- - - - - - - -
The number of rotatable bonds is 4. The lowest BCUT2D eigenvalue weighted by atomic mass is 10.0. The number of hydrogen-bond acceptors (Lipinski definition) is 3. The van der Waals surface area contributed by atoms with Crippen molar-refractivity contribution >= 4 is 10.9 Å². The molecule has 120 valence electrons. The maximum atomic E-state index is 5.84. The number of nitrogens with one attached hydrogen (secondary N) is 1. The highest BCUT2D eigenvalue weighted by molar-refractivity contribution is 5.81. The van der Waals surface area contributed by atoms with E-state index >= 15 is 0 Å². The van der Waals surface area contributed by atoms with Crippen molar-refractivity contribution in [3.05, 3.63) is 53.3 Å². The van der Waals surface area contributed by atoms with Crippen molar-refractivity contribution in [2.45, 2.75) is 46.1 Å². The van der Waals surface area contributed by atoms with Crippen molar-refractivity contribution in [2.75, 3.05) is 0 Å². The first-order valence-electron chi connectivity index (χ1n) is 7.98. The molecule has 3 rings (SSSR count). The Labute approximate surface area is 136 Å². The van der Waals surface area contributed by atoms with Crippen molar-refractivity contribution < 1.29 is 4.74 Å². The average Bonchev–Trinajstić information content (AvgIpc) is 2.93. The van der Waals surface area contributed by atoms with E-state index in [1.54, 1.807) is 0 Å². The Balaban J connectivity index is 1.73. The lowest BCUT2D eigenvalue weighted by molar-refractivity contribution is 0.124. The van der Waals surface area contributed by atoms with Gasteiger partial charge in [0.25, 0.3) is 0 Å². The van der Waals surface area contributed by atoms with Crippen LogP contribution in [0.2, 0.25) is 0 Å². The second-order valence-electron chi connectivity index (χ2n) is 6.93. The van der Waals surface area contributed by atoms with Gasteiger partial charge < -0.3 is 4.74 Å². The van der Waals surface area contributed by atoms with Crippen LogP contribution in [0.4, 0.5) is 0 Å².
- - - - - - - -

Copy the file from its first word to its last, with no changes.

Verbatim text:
The number of rotatable bonds is 4. The lowest BCUT2D eigenvalue weighted by atomic mass is 10.0. The number of hydrogen-bond acceptors (Lipinski definition) is 3. The van der Waals surface area contributed by atoms with Crippen molar-refractivity contribution >= 4 is 10.9 Å². The molecule has 120 valence electrons. The maximum atomic E-state index is 5.84. The number of nitrogens with one attached hydrogen (secondary N) is 1. The highest BCUT2D eigenvalue weighted by molar-refractivity contribution is 5.81. The van der Waals surface area contributed by atoms with E-state index >= 15 is 0 Å². The van der Waals surface area contributed by atoms with Crippen molar-refractivity contribution in [3.05, 3.63) is 53.3 Å². The van der Waals surface area contributed by atoms with Crippen molar-refractivity contribution in [2.45, 2.75) is 46.1 Å². The van der Waals surface area contributed by atoms with Crippen molar-refractivity contribution in [2.75, 3.05) is 0 Å². The first-order valence-electron chi connectivity index (χ1n) is 7.98. The molecule has 3 rings (SSSR count). The Labute approximate surface area is 136 Å². The van der Waals surface area contributed by atoms with Crippen molar-refractivity contribution < 1.29 is 4.74 Å². The average Bonchev–Trinajstić information content (AvgIpc) is 2.93. The van der Waals surface area contributed by atoms with E-state index in [1.54, 1.807) is 0 Å². The Balaban J connectivity index is 1.73. The lowest BCUT2D eigenvalue weighted by molar-refractivity contribution is 0.124. The van der Waals surface area contributed by atoms with Gasteiger partial charge in [0.25, 0.3) is 0 Å². The van der Waals surface area contributed by atoms with Crippen LogP contribution in [0.2, 0.25) is 0 Å². The second-order valence-electron chi connectivity index (χ2n) is 6.93. The van der Waals surface area contributed by atoms with Gasteiger partial charge < -0.3 is 4.74 Å². The van der Waals surface area contributed by atoms with Crippen LogP contribution in [0.4, 0.5) is 0 Å².